Concern over the Iranian nuclear-weapons program is growing, as well it should. As United Press International's Eli Lake has recently reported, even Mohamed El-Baradei of the international nuclear-watchdog organization is concerned, and the CIA has reportedly reduced its estimate of how long it will take before Iran has the bomb, from four-or-five years to only two.
It's hard to get accurate information on such matters -- the United States has typically been surprised at the speed with which countries develop nuclear weapons, and just a few years ago the Clinton folks were astonished at an Indian nuclear test -- but there are many straws in the wind. Just a few months ago, Georgian President Eduard Shevardnadze held a press conference in which he announced that his country's leading nuclear experts were in Iran, working on the mullahs' bomb. And last year the American government was informed of many details of the Iranian program, including a then-secret heavy-water project in Arak. This operation had been hidden by a Tehran company called Masbah Energy, located on a side street just off the main drag -- Vali Assra, formerly Pahlavi Avenue.
The United States was told that the chief engineers of the Arak project had come from the former Soviet Union: Vladimir Mirny of Ukraine, Aleksy Volev of Russia, and a third expert with the catchy name of Andrei Kalachnikov.
Within the past two months, leaders of Iran's Revolutionary Guards were informed by the country's National Security Council that the country would soon have nuclear weapons, and there are some well-informed people who tell me that the regime is hoping to be able to test a device by the end of the summer.
Whatever the accuracy of these various estimates and assessments, there is no doubt that the leaders of Iran's shaky mullahcracy view nuclear weapons as an insurance policy, both against American action and against their own alienated masses. Supreme Leader Khamenei and his henchman, former president Rafsanjani, have spoken openly about their desire to join the nuclear club. Rafsanjani even went so far as to announce that the minute Iran had the bomb, it would be dropped on Israel, regardless of the consequences. Even if all Iranians were killed in the war, he said, it would be a good deal for Islam: Half the world's Jews would be wiped out, but only a small fraction of the planet's Muslims would perish.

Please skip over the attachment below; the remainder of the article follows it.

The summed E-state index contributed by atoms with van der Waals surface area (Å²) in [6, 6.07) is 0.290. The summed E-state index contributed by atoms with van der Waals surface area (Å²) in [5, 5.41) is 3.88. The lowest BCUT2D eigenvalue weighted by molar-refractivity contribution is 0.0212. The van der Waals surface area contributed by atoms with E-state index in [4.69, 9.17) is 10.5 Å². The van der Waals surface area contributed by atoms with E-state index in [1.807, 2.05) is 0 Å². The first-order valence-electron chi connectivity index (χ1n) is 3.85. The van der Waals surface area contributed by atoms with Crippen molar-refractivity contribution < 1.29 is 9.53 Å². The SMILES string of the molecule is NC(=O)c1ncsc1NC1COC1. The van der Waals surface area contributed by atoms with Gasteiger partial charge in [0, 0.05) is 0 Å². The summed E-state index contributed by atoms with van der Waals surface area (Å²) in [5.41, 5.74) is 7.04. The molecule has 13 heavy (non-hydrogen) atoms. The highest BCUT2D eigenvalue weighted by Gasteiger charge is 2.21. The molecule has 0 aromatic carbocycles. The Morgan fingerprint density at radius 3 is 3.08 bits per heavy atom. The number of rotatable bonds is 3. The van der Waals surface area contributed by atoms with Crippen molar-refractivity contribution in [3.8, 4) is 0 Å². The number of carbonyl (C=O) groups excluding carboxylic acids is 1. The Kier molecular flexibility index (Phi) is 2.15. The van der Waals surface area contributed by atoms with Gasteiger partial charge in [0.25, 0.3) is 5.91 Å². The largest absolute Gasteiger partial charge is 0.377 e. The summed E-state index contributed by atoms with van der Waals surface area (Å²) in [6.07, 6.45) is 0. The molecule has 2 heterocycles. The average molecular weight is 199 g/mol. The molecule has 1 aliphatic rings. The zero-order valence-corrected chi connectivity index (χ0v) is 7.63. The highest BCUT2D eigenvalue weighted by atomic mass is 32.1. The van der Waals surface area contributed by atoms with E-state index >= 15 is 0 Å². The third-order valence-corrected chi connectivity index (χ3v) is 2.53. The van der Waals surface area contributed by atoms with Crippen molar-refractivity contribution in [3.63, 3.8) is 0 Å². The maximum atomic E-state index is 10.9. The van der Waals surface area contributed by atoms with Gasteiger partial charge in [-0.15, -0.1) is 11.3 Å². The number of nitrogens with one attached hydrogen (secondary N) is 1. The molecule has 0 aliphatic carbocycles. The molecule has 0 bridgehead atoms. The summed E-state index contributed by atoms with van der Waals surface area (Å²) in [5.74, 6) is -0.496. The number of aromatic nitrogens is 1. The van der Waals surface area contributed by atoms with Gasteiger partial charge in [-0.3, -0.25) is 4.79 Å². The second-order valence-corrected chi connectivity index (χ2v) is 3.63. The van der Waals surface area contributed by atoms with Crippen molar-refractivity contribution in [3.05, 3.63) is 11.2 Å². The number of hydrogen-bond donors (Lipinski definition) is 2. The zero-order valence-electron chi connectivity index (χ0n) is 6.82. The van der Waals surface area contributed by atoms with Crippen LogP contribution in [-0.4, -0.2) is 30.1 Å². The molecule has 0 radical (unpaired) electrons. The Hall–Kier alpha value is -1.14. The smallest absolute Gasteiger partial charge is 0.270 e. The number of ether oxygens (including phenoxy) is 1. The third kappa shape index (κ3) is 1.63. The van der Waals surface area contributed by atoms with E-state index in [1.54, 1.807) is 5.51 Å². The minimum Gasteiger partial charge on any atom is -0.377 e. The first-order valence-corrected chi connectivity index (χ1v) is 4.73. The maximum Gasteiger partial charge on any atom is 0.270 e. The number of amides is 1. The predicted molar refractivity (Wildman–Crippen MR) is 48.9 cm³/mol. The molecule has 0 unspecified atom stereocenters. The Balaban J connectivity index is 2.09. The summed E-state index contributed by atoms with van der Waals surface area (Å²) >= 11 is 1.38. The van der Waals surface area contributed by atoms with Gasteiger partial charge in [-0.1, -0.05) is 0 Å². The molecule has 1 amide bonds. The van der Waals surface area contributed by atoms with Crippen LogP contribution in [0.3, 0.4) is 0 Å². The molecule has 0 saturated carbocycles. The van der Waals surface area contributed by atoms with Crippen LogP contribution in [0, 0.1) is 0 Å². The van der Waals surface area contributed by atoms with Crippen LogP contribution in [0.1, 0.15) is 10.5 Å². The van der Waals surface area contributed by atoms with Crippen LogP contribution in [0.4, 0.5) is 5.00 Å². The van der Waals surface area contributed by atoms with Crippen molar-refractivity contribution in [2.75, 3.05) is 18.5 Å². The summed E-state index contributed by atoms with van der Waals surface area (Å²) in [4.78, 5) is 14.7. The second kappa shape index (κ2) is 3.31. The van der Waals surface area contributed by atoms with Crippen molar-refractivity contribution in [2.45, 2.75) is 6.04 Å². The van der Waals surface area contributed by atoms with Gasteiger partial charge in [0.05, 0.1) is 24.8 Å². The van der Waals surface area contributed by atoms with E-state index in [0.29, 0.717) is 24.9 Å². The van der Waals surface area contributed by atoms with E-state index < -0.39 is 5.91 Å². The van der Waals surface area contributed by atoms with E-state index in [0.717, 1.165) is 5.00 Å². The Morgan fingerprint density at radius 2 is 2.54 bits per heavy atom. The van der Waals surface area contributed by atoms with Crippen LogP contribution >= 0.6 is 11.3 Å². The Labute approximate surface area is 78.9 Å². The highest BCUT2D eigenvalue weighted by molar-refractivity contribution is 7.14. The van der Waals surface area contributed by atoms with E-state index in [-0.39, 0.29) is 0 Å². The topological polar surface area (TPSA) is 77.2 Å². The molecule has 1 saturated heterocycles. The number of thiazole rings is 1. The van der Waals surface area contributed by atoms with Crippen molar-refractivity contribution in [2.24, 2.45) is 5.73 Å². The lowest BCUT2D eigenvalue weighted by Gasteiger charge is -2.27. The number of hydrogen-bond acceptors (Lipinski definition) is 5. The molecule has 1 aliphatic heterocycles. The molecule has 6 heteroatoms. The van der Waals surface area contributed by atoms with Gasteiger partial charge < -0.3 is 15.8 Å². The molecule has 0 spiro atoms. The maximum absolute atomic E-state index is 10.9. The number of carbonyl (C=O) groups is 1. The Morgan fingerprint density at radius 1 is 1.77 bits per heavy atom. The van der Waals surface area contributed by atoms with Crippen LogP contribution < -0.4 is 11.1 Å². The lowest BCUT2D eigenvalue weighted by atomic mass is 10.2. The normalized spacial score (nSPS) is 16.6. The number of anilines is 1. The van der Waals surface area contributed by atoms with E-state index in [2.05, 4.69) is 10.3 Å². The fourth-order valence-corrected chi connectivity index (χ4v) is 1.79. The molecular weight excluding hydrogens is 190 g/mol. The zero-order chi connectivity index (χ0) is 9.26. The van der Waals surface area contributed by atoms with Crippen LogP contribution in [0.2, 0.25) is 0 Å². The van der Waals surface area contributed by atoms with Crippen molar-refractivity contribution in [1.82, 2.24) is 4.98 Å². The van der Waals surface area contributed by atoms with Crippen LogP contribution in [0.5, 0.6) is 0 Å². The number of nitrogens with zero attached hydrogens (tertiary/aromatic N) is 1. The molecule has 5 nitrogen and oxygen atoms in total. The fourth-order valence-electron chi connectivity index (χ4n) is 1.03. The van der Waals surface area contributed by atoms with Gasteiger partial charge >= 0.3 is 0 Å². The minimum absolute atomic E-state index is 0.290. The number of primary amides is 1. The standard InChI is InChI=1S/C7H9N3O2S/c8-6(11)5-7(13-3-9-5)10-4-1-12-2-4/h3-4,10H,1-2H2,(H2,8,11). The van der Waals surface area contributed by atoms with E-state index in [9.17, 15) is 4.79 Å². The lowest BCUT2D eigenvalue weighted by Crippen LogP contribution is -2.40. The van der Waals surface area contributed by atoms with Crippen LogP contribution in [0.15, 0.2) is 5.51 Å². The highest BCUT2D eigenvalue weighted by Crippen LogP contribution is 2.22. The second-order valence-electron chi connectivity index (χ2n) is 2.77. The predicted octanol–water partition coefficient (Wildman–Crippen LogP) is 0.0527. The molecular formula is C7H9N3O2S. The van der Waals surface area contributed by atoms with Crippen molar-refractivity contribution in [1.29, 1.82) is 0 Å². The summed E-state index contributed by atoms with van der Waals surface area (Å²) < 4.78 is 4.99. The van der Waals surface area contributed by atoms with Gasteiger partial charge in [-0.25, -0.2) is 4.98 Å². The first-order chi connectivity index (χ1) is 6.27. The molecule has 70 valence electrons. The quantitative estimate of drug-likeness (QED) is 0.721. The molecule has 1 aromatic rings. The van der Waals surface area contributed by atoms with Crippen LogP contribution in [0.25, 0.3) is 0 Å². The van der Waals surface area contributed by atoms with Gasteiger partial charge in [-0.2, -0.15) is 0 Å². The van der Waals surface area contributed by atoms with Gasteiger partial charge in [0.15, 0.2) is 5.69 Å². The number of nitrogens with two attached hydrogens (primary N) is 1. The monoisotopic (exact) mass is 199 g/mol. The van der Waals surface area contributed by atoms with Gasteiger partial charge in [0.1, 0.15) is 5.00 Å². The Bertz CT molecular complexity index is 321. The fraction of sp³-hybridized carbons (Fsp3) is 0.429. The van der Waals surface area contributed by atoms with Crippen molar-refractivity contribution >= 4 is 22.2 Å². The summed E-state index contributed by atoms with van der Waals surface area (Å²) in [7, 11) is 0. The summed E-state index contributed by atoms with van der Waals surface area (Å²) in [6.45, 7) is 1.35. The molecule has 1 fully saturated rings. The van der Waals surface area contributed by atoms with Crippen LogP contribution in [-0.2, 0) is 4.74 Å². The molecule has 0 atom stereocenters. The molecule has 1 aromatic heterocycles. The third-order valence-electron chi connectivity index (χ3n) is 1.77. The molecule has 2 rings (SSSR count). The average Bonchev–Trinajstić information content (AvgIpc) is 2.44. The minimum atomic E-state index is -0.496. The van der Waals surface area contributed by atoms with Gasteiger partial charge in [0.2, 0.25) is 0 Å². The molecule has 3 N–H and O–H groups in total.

Perhaps such words are sheer bravado, perhaps not. But the regime is convinced by the North Korean "model" that nuclear weapons are a reliable shield against American power, and that view is shared by many strategic analysts.
I wonder if it is true. If we are convinced that democratic countries -- with or without nuclear weapons -- are far less likely to threaten us than tyrannies are, it may well be that a tyranny with nuclear weapons is a more urgent target than one with only conventional weapons. Perhaps a nuclear Iran requires our attention more than a conventional Iran.
Needless to say -- or maybe not; my calls for political support for democracy have been systematically distorted by slanderous critics into advocacy of all-out military assault -- this urgency does not translate into a military campaign. We certainly believe that nuclear deterrence works, as it did throughout the Cold War, and as it has, at least thus far, in the India/Pakistan confrontation. Those of us advocating support for the democratic opposition in Iran have insisted that no military power need be used against the mullahcracy. We should do the same for the Iranians as we did for the Philippinos against Marcos, the Yugoslavs against Milosevic, and the Czechs, Hungarians, and Poles against the Soviet empire.
Nuclear weapons may protect the mullahs against an invasion, but they will not protect the Islamic Republic against their own people, which is the greatest threat to their tyrannical rule. Paradoxically, the more we believe that Iran is on the verge of a nuclear breakthrough, the more we should be inclined to act in accordance with U.S. President George Bush's oft-repeated -- most recently last week in South Carolina -- message that the United States supports the Iranian people's desire to be free.
To be sure, many of the finest Iran-watchers, including the great Bernard Lewis, believe that any future Iranian government, even a democratic one, is likely to continue the nuclear program. That may be true, although we should remember that once South Africa became a democracy it abandoned nuclear weapons. But even if it is true, a democratic Iran will not be inclined to commit hara-kiri by launching a nuclear first strike against Israel, nor will it likely brandish its bombs against the United States.
The Iranian people have shown themselves to be the most pro-American population in the Muslim world, but the Iranian regime is arguably the most anti-American on Earth. Let's support the people, and help them bag the regime.
Faster, please. Much faster.
Michael Ledeen is the author of The War Against the Terror Masters. Ledeen and Resident Scholar in the Freedom Chair at the American Enterprise Institute.